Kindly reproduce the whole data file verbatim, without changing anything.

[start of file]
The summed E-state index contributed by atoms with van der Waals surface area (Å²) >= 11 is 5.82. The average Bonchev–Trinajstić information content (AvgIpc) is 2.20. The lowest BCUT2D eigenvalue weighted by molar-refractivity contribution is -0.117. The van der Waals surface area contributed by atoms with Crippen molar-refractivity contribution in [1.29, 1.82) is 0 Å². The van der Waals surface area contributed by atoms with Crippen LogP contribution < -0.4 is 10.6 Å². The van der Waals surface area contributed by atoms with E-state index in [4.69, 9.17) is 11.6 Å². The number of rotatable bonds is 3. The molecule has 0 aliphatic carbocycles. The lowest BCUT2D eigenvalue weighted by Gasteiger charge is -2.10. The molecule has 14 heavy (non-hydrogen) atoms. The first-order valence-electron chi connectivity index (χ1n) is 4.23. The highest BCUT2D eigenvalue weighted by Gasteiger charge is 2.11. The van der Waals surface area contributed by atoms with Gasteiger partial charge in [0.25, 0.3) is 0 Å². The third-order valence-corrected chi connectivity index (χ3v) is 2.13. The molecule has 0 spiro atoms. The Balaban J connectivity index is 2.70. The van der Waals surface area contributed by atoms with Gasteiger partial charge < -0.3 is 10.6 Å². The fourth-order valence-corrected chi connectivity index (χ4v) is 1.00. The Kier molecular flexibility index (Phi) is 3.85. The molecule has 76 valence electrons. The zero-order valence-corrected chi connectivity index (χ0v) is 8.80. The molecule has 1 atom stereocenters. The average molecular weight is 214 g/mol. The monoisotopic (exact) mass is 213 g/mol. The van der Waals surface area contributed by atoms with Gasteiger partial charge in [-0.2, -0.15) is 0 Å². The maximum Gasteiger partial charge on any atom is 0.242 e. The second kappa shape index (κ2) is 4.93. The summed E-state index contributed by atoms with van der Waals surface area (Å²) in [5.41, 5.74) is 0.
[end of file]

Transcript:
The summed E-state index contributed by atoms with van der Waals surface area (Å²) >= 11 is 5.82. The average Bonchev–Trinajstić information content (AvgIpc) is 2.20. The lowest BCUT2D eigenvalue weighted by molar-refractivity contribution is -0.117. The van der Waals surface area contributed by atoms with Crippen molar-refractivity contribution in [1.29, 1.82) is 0 Å². The van der Waals surface area contributed by atoms with Crippen LogP contribution < -0.4 is 10.6 Å². The van der Waals surface area contributed by atoms with E-state index in [4.69, 9.17) is 11.6 Å². The number of rotatable bonds is 3. The molecule has 0 aliphatic carbocycles. The lowest BCUT2D eigenvalue weighted by Gasteiger charge is -2.10. The molecule has 14 heavy (non-hydrogen) atoms. The first-order valence-electron chi connectivity index (χ1n) is 4.23. The highest BCUT2D eigenvalue weighted by Gasteiger charge is 2.11. The van der Waals surface area contributed by atoms with Gasteiger partial charge in [0.25, 0.3) is 0 Å². The third-order valence-corrected chi connectivity index (χ3v) is 2.13. The molecule has 0 spiro atoms. The Balaban J connectivity index is 2.70. The van der Waals surface area contributed by atoms with Gasteiger partial charge < -0.3 is 10.6 Å². The fourth-order valence-corrected chi connectivity index (χ4v) is 1.00. The Kier molecular flexibility index (Phi) is 3.85. The molecule has 76 valence electrons. The zero-order valence-corrected chi connectivity index (χ0v) is 8.80. The molecule has 1 atom stereocenters. The average molecular weight is 214 g/mol. The monoisotopic (exact) mass is 213 g/mol. The van der Waals surface area contributed by atoms with Gasteiger partial charge in [-0.2, -0.15) is 0 Å². The maximum Gasteiger partial charge on any atom is 0.242 e. The second kappa shape index (κ2) is 4.93. The summed E-state index contributed by atoms with van der Waals surface area (Å²) in [5.41, 5.74) is 0.